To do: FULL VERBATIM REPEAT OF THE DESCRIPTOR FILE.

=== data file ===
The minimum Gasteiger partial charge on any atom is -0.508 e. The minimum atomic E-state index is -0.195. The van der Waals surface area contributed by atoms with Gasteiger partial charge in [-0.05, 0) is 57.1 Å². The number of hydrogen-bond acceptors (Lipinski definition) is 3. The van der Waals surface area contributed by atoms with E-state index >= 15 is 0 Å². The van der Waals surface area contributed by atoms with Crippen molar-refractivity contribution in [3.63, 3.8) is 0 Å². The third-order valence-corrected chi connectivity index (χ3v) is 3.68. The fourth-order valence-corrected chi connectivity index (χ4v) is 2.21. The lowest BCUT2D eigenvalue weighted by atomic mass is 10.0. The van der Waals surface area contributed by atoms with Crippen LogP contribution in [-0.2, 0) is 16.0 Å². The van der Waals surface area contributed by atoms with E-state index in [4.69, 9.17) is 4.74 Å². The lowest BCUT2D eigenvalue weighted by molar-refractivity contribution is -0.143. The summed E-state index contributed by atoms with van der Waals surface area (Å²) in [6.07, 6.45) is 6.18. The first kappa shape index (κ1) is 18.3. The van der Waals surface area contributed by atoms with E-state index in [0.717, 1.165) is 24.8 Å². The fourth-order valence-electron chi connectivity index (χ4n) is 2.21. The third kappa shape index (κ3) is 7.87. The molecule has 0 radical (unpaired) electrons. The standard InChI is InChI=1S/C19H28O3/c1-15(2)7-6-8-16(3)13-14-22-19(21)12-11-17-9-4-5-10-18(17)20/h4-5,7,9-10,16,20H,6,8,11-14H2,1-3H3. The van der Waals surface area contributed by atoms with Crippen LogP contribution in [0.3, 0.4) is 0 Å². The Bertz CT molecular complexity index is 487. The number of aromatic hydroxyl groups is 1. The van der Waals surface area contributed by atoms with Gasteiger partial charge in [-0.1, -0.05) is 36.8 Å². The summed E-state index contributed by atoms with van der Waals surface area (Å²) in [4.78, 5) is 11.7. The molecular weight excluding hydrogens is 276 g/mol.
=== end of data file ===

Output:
The minimum Gasteiger partial charge on any atom is -0.508 e. The minimum atomic E-state index is -0.195. The van der Waals surface area contributed by atoms with Gasteiger partial charge in [-0.05, 0) is 57.1 Å². The number of hydrogen-bond acceptors (Lipinski definition) is 3. The van der Waals surface area contributed by atoms with E-state index >= 15 is 0 Å². The van der Waals surface area contributed by atoms with Crippen molar-refractivity contribution in [3.63, 3.8) is 0 Å². The third-order valence-corrected chi connectivity index (χ3v) is 3.68. The fourth-order valence-corrected chi connectivity index (χ4v) is 2.21. The lowest BCUT2D eigenvalue weighted by atomic mass is 10.0. The van der Waals surface area contributed by atoms with Crippen LogP contribution in [-0.2, 0) is 16.0 Å². The van der Waals surface area contributed by atoms with E-state index in [4.69, 9.17) is 4.74 Å². The lowest BCUT2D eigenvalue weighted by molar-refractivity contribution is -0.143. The summed E-state index contributed by atoms with van der Waals surface area (Å²) in [6.07, 6.45) is 6.18. The first kappa shape index (κ1) is 18.3. The van der Waals surface area contributed by atoms with E-state index in [0.717, 1.165) is 24.8 Å². The fourth-order valence-electron chi connectivity index (χ4n) is 2.21. The third kappa shape index (κ3) is 7.87. The molecule has 0 radical (unpaired) electrons. The standard InChI is InChI=1S/C19H28O3/c1-15(2)7-6-8-16(3)13-14-22-19(21)12-11-17-9-4-5-10-18(17)20/h4-5,7,9-10,16,20H,6,8,11-14H2,1-3H3. The van der Waals surface area contributed by atoms with Crippen LogP contribution in [0.3, 0.4) is 0 Å². The Bertz CT molecular complexity index is 487. The number of aromatic hydroxyl groups is 1. The van der Waals surface area contributed by atoms with Gasteiger partial charge in [-0.1, -0.05) is 36.8 Å². The summed E-state index contributed by atoms with van der Waals surface area (Å²) in [4.78, 5) is 11.7. The molecular weight excluding hydrogens is 276 g/mol.